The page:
In the past ten years, with the rise of China and the maturation of the Australia-Japan relationship, the comment “Does Japan Still Matter?” has been heard. Repeatedly the bilateral relationship has been described as a stable but unexciting old marriage.
Professor Kent Anderson argues that it is time to move to discussion about how we make Japan relevant and exciting for the Australian community. It is time to shift towards selling Japan rather than defending its position. With this new approach, the focus is more on our youth - that is, students - than the established business, government and community leaders.
To capture youth’s interest, it is critical to focus on supporting our teaching infrastructure, increasing our study abroad to Japan through mechanisms such as the New Colombo Plan, and making Japan relevant to the interests and aspirations of a new generation.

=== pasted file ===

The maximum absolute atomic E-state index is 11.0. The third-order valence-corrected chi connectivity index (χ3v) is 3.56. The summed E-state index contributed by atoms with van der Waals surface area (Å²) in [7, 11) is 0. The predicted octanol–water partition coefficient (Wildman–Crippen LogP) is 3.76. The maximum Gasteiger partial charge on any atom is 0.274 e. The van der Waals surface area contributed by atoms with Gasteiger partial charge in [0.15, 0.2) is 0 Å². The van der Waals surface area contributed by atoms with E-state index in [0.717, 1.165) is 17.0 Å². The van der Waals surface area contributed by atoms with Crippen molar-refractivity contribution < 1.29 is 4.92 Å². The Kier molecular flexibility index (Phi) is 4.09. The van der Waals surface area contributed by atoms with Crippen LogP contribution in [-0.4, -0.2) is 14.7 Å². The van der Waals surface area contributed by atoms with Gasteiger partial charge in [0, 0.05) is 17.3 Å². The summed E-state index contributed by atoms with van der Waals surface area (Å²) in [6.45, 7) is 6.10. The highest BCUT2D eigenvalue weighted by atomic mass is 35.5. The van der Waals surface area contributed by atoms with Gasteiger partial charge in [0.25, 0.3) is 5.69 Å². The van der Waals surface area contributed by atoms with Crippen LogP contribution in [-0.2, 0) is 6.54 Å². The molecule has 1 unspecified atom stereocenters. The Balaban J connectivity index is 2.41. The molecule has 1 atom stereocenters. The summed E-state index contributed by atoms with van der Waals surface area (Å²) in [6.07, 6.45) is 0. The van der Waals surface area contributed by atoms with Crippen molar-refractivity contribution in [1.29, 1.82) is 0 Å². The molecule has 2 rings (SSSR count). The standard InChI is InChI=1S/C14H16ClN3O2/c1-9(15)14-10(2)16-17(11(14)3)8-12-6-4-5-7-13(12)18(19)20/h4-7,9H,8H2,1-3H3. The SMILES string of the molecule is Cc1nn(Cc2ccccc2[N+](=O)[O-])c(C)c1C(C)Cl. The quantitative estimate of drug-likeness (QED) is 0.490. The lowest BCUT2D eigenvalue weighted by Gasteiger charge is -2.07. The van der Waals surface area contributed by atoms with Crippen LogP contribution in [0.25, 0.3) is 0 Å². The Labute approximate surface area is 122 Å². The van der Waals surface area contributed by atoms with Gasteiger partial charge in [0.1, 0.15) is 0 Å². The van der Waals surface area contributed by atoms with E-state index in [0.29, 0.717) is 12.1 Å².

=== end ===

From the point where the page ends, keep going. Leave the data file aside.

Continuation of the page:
Professor Kent Anderson, Pro Vice-Chancellor (International) and Professor of Law at the University of Adelaide, is a comparative lawyer specialising in Japan. After tertiary study in Japan, US, and UK, Kent first worked as a marketing manager with a US regional airline in Alaska doing joint ventures with Japan, then as a practicing commercial lawyer in Hawaii. He joined academia as associate professor at Hokkaido University School of Law. Prior to his move to the University of Adelaide, Kent held a joint appointment at the Australian National University College of Law and Faculty of Asian Studies, where he was Head of the ANU Japan Centre and subsequently Dean and Director from 2007-2011.
His research and teaching are focused on comparative Japanese law including the recent introduction of the quasi-jury system (saiban-in seido).
This presentation will be of wide interest to all concerned about the future of the Australia-Japan relationship.
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